A combination of the organic compound layer having the organic metal complex according to the present invention and another organic compound layer can be appropriately selected. The number of the other organic compound layers may be two or more.

Specific examples of the layer construction of the organic compound layer in the organic electroluminescence device of the present invention are listed below. It should be noted that in Specific Example 2 out of the specific examples listed below, at least one of the hole transporting layer and the electron transporting layer has a function as a luminescent layer.

Specific Example 1

(anode/)luminescent layer(/cathode)

Specific Example 2

(anode/)hole transporting layer/electron transporting layer(/cathode)

Specific Example 3

(anode/)hole transporting layer/luminescent layer/electron transporting layer(/cathode)

Specific Example 4

(anode/)hole injection layer/hole transporting layer/luminescent layer/electron transporting layer(/cathode)

Specific Example 5

(anode/)/hole transporting layer/luminescent layer/hole-exciton blocking layer/electron transporting layer(/cathode)

It should be noted that the constructions of Specific Example 1 to Specific Example 5 merely show fundamental constructions of the organic compound layer, and the present invention is by no means limited to those specific examples.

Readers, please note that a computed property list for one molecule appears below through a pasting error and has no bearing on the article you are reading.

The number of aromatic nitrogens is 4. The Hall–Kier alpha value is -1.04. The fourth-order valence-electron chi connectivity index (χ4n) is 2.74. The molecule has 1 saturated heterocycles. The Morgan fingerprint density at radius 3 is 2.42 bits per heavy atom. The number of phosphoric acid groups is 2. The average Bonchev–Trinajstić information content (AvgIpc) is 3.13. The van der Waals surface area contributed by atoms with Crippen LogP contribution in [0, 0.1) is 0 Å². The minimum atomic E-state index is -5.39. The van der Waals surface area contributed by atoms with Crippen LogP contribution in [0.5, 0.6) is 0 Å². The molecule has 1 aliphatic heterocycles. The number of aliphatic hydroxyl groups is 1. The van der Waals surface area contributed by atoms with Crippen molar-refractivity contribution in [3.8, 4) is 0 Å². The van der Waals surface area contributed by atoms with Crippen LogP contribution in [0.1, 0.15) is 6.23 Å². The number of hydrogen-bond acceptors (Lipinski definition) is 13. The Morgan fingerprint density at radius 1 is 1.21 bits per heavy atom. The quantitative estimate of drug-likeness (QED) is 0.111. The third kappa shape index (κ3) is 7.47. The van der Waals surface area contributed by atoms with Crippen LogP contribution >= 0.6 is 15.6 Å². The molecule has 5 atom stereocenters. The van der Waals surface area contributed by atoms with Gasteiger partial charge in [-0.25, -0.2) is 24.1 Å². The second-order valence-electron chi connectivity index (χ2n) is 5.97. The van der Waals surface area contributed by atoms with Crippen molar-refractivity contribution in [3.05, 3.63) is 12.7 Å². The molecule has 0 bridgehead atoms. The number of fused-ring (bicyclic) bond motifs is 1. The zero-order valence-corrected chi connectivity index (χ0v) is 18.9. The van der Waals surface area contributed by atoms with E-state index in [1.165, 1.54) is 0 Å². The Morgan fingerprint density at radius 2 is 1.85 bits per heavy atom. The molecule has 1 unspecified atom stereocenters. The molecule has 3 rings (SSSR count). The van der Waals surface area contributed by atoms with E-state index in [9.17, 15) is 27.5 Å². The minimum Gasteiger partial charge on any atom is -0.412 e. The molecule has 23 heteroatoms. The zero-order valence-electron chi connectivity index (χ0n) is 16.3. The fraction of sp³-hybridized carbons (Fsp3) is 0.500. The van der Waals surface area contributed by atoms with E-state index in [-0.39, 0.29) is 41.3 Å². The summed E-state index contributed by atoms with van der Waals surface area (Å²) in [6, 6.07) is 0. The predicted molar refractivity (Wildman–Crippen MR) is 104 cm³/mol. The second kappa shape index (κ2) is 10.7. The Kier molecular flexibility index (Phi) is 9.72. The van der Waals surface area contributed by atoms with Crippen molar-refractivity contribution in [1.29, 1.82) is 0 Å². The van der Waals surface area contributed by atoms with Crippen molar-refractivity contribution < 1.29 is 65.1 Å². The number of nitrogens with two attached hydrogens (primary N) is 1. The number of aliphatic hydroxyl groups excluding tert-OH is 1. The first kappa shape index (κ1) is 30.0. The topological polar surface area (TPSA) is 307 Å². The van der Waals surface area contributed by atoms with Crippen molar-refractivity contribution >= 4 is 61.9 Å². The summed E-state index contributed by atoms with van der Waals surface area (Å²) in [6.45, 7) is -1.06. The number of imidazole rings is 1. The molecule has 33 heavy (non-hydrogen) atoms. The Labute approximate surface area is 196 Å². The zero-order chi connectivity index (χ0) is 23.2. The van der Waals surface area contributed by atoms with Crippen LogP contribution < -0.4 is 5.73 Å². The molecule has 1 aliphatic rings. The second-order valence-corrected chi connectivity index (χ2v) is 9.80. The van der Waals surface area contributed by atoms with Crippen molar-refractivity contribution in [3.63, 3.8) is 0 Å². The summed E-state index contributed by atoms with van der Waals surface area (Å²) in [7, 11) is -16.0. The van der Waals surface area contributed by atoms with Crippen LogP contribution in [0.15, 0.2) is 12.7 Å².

In the present invention, the organic metal complex of the present invention is incorporated into the organic compound layer, more specifically, any one of the layers constituting the organic compound layer. Of the layers constituting the organic compound layer, the layer having the organic metal complex of the present invention is, for example, a hole injection layer, a hole transporting layer, the luminescent layer, a hole-exciton blocking layer, an electron transporting layer, or an electron injection layer. Of those, the luminescent layer is preferred.

When the organic metal complex of the present invention is incorporated into the luminescent layer, the luminescent layer may be a layer formed only of the organic metal complex of the present invention, or may be a layer formed of a host and a guest. The luminescent layer is preferably a layer formed of a host and a guest. Here, when the luminescent layer is a layer formed of a host and a guest, the guest is preferably the organic metal complex of the present invention in consideration of the properties (luminescence properties) of a material itself of the organic metal complex of the present invention. Here, the organic metal complex of the present invention is particularly preferably used as a guest in a luminescent layer constituting a blue electroluminescence device.